A year ago, Spotify announced yet another program, this one based on labels and rights holders taking up to a one-half cut in royalty rate for songs “that Spotify would then place into the ‘radio’ algorithms it recommends to listeners,” according to a March 2021 article in Wired. “The platform’s ‘Discovery mode’ isn’t technically payola. But it’s payola by any other name: the exchange of money, in this case reduced royalties, for promotion in a product listeners believe is influence-free.”
While the top seven artists on Spotify each earn around half a million dollars per year from streaming on the service, according to the article, Spotify royalties pay the bottom 99 percent of artists an average of $25 annually. Trichordist, a blog dedicated to protecting the rights and interests of musicians, artists, and other copyright holders, estimates that an average midsize independent label can expect to make around a third of a penny per Spotify stream.
Of course, radio and streaming services are not based on the same business model. One of them is highly regulated — and it’s not streaming.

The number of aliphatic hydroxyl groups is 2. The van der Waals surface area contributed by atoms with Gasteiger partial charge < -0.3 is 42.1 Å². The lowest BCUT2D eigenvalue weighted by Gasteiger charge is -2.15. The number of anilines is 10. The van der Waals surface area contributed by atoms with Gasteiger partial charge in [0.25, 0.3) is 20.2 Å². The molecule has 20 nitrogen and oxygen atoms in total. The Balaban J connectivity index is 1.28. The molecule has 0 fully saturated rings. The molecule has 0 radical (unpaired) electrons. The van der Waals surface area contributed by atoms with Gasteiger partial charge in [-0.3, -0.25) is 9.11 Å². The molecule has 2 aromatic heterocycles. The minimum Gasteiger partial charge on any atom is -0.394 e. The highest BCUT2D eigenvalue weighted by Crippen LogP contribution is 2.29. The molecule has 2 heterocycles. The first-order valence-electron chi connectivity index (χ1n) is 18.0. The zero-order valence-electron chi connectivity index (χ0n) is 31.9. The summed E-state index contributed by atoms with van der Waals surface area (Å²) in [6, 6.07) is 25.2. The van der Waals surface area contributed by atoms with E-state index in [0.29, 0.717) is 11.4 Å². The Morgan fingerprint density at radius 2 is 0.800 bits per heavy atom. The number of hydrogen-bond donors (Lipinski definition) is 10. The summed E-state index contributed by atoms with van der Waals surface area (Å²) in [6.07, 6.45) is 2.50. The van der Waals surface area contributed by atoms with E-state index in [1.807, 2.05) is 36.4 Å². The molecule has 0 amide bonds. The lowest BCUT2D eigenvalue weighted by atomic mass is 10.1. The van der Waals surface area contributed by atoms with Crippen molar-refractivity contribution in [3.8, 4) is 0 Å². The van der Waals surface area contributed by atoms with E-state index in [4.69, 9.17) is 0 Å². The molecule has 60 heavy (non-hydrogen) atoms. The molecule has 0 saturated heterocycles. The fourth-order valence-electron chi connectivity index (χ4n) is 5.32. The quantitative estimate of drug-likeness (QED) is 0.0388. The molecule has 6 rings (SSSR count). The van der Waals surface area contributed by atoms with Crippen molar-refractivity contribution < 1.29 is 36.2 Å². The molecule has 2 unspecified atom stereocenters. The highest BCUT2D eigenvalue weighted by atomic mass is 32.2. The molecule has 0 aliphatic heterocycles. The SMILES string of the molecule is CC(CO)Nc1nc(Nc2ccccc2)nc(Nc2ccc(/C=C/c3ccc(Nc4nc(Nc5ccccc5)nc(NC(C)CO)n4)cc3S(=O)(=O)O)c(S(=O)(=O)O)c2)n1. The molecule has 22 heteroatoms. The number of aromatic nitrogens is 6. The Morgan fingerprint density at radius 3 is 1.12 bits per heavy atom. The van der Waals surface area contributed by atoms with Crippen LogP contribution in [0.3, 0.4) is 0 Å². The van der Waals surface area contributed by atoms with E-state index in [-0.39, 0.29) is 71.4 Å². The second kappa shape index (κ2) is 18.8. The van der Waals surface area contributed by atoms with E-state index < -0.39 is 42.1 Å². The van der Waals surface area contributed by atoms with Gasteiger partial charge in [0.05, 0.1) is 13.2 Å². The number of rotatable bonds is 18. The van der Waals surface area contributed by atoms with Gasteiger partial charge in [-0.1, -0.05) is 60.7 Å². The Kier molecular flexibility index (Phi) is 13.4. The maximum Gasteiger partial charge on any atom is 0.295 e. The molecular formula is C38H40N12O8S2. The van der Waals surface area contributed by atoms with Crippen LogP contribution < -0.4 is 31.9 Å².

That record labels have always taken the largest share of the pie is understood and a given. Their outlay is critical to the endgame. But with streaming grabbing a piece of the pie — something radio doesn’t do — there’s even less money left for musicians.
Therein lies a major problem, and maybe it should be the starting point for addressing musician compensation before adding one more financial burden on radio stations already facing more competition than ever before from digital platforms — not only for audience but for advertising dollars. While some of radio’s pain may indeed be self-inflicted, especially in terms of audience competition, even the best-sounding stations face Google, Facebook, and a host of competitors whose metrics have proven to be more and more suspect, and unfettered by regulation, have taken a bite out of broadcast revenues.
“Fair play” can’t be fair if the playing field isn’t level. But that won’t happen if anyone sits out the game. Before radio finds itself in an 11th inning with the bases loaded, every group and station need to pitch in and make their voices heard.
The Local Radio Freedom Act, a resolution the NAB is lobbying for in Washington, opposes any new performance fee, tax, royalty, or other charge on radio. As we go to press for this issue, the resolution has 198 co-sponsors in the House and 24 in the Senate. If your representatives in Congress are not on board, it’s time to let them know not only that radio needs their support, but why.
Let’s do this!
Deborah Parenti is Publisher of Radio Ink. She can be reached at [email protected]